Baba bought a Christmas tree because Tania insisted on it. Two weeks later, at circle time, everyone in her class is going to talk about unwrapping gifts around a Christmas tree. And she does not want to be left out just because we don’t go to church on Sundays; we worship several Gods and Goddesses in a temple, adorned by flowers, covered in sandalwood fragrance, called on by constant ringing of bells.
Ma sits quietly in kitchen, stares at the mottled bark of oak in the backyard, her face a roiling ocean of emotions, her neck perpetually taut. She gets up and stirs the gravy for mutton, whispers to herself. Outside, the sunlight is shallow. Soon the festive mayhem will be over. It's hard to explain our friends and their parents why we don’t celebrate Christmas, and watch their faces drop. Hindus, you said? They ask, Like Buddhists?
At the dinner table we say our prayers. Tania and I don’t close our eyes. We watch our parents, their head bowed and hands folded, whispering shlokas from ancient Hindu text. Unlike American parents, Ma and Baba don’t touch each other in public. Ma never wears pants or skirts even though she has remarkable legs.
Ma instructs me to close my mouth while chewing. Tania asks about the ornaments for the Christmas tree, Ma suggests using her imitation earrings, old necklaces, silk hander kerchiefs. Tania shrugs, I know she’s disappointed. We talk about decorating the house and Pa says we can use the oil lamps from Diwali. It’s not the same, Tania resists. From the overhead bulb, light splashes on her face. She urges Ma and Baba to buy a few strings of bulbs for the tree in the front yard, sweating through her fleece. I place my hand over hers. Ma continues to suck the bone, little lumps of marrow falling on her plate, her fingers licked clean.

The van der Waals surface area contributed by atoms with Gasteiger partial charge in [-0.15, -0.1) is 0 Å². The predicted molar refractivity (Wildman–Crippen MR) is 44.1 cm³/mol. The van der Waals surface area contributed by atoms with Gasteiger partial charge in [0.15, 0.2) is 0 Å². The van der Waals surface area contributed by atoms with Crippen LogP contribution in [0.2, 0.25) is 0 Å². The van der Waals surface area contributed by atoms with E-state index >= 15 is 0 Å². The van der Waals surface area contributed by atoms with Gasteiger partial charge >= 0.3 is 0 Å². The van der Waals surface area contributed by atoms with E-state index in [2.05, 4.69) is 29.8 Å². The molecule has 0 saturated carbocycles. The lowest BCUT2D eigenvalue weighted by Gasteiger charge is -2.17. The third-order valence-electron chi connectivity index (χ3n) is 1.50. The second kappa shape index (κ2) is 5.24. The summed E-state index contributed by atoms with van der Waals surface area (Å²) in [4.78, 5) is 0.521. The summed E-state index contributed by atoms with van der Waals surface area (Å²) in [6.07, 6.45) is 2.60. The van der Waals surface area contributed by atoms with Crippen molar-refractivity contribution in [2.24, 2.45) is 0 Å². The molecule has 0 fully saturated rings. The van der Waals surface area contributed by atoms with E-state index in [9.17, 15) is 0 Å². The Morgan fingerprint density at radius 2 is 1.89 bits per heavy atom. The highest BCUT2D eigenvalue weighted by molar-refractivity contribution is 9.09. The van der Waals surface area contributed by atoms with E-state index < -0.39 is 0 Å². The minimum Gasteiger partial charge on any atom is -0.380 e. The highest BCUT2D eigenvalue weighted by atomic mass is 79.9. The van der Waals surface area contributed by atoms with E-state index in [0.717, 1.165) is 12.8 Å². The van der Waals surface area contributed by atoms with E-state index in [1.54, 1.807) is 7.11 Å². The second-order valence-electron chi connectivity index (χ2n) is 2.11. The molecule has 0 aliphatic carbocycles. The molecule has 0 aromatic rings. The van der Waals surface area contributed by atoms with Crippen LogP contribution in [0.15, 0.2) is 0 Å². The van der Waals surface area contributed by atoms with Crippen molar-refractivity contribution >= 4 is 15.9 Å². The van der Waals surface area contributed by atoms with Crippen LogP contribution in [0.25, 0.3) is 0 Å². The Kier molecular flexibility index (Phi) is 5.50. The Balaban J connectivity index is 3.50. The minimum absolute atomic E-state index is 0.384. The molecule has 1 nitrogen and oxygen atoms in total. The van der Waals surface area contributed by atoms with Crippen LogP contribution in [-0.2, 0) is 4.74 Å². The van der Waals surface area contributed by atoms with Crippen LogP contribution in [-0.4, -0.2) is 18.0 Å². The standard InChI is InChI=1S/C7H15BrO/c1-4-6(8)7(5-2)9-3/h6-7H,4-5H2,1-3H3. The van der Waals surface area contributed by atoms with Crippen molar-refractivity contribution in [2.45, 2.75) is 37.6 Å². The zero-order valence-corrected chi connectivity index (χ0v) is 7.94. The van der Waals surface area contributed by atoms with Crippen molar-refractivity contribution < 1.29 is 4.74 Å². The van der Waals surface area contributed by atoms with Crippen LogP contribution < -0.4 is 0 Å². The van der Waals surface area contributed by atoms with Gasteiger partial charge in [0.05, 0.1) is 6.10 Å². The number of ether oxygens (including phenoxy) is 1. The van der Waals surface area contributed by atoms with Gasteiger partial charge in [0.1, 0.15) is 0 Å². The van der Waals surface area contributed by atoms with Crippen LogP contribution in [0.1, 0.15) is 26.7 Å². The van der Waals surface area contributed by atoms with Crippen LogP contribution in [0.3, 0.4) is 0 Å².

After the dinner, I pull out the trash cans on the roadside. The air pokes everywhere, a chill spreading through my body faster than fire. The houses are decorated like brides. I collect the mail and stay in the driveway listening to the distant evening traffic. I don’t feel I belong here, not in the way Ma and Baba talk about their village in India, how they made it out to America for a better life for them and their kids. I don’t think I belong where they come from. I am only familiar with a few alphabets of Hindi, garam masala and turmeric, differentiation between a few Hindu castes based on their last names. Tania and I are at the border: our citizenship is a string of digits in our passport, our ethnicity a questionnaire our parents wish we knew the answers to. We can look on either side and not find a home. Between my dusky fingers, flyers flap: coupons for clothes and jewelry, symmetrical trees that go up to the ceiling.
Our fake tree stands next to the fireplace we never use and clean once a year. The LED’s blink hard: yellow and red. Isn’t it nice? Baba says, lounging in his easy chair, smiling, extending his right arm towards me. Yes, I nod my head and hand him the mail, wishing I was like him: feeling at ease, wherever, whenever. He has never said I love you to any of us. The words just don’t come. In the background, the vents vibrate like small-winged birds, blast warm, dry air and he asks me to reduce the temperature. Then he goes back to reading the mail and the room glows in an artificial light, like a town in the middle of nowhere.
-- Tara Isabel Zambrano works as a semiconductor chip designer. Her work has been published in Tin House Online, The Southampton Review, Slice, Triquarterly, Yemassee, Passages North, and others. She is Assistant Flash Fiction Editor at Newfound.org. Tara moved from India to the United States two decades ago and holds an instrument rating for single engine aircraft. She lives in Texas.